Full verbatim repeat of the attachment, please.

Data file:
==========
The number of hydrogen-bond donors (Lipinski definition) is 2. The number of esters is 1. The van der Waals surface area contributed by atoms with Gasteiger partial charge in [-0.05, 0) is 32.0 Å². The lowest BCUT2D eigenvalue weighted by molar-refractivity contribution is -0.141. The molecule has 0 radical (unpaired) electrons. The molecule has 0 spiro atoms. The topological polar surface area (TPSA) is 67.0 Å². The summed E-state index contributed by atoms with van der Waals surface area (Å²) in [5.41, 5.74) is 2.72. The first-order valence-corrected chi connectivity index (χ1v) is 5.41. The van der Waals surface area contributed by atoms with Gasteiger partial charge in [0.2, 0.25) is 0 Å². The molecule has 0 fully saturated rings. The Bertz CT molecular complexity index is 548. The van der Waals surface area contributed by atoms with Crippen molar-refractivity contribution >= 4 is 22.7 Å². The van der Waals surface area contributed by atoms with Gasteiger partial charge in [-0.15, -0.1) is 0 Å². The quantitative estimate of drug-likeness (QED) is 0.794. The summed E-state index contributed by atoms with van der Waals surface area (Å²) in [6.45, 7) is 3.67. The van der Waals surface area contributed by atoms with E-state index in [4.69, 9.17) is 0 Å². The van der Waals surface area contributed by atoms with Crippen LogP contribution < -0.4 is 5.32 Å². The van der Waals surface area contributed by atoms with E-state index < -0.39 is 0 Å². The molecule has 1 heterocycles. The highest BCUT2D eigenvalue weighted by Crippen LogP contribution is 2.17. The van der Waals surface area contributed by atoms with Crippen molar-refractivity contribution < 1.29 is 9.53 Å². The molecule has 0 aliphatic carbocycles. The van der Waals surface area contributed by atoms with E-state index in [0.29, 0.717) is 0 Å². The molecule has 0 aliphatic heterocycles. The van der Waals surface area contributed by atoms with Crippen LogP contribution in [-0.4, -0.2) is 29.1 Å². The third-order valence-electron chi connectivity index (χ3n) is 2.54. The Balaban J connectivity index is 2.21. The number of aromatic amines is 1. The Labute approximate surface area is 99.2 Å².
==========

The number of hydrogen-bond donors (Lipinski definition) is 2. The number of esters is 1. The van der Waals surface area contributed by atoms with Gasteiger partial charge in [-0.05, 0) is 32.0 Å². The lowest BCUT2D eigenvalue weighted by molar-refractivity contribution is -0.141. The molecule has 0 radical (unpaired) electrons. The molecule has 0 spiro atoms. The topological polar surface area (TPSA) is 67.0 Å². The summed E-state index contributed by atoms with van der Waals surface area (Å²) in [5.41, 5.74) is 2.72. The first-order valence-corrected chi connectivity index (χ1v) is 5.41. The van der Waals surface area contributed by atoms with Gasteiger partial charge in [0.2, 0.25) is 0 Å². The molecule has 0 fully saturated rings. The Bertz CT molecular complexity index is 548. The van der Waals surface area contributed by atoms with Crippen molar-refractivity contribution >= 4 is 22.7 Å². The van der Waals surface area contributed by atoms with Gasteiger partial charge in [-0.15, -0.1) is 0 Å². The quantitative estimate of drug-likeness (QED) is 0.794. The summed E-state index contributed by atoms with van der Waals surface area (Å²) in [6.45, 7) is 3.67. The van der Waals surface area contributed by atoms with E-state index in [4.69, 9.17) is 0 Å². The van der Waals surface area contributed by atoms with Crippen LogP contribution < -0.4 is 5.32 Å². The van der Waals surface area contributed by atoms with E-state index < -0.39 is 0 Å². The molecule has 1 heterocycles. The highest BCUT2D eigenvalue weighted by Crippen LogP contribution is 2.17. The van der Waals surface area contributed by atoms with Crippen molar-refractivity contribution < 1.29 is 9.53 Å². The molecule has 0 aliphatic carbocycles. The van der Waals surface area contributed by atoms with E-state index in [0.29, 0.717) is 0 Å². The molecule has 0 aliphatic heterocycles. The van der Waals surface area contributed by atoms with Crippen LogP contribution in [-0.4, -0.2) is 29.1 Å². The third-order valence-electron chi connectivity index (χ3n) is 2.54. The Balaban J connectivity index is 2.21. The number of aromatic amines is 1. The Labute approximate surface area is 99.2 Å².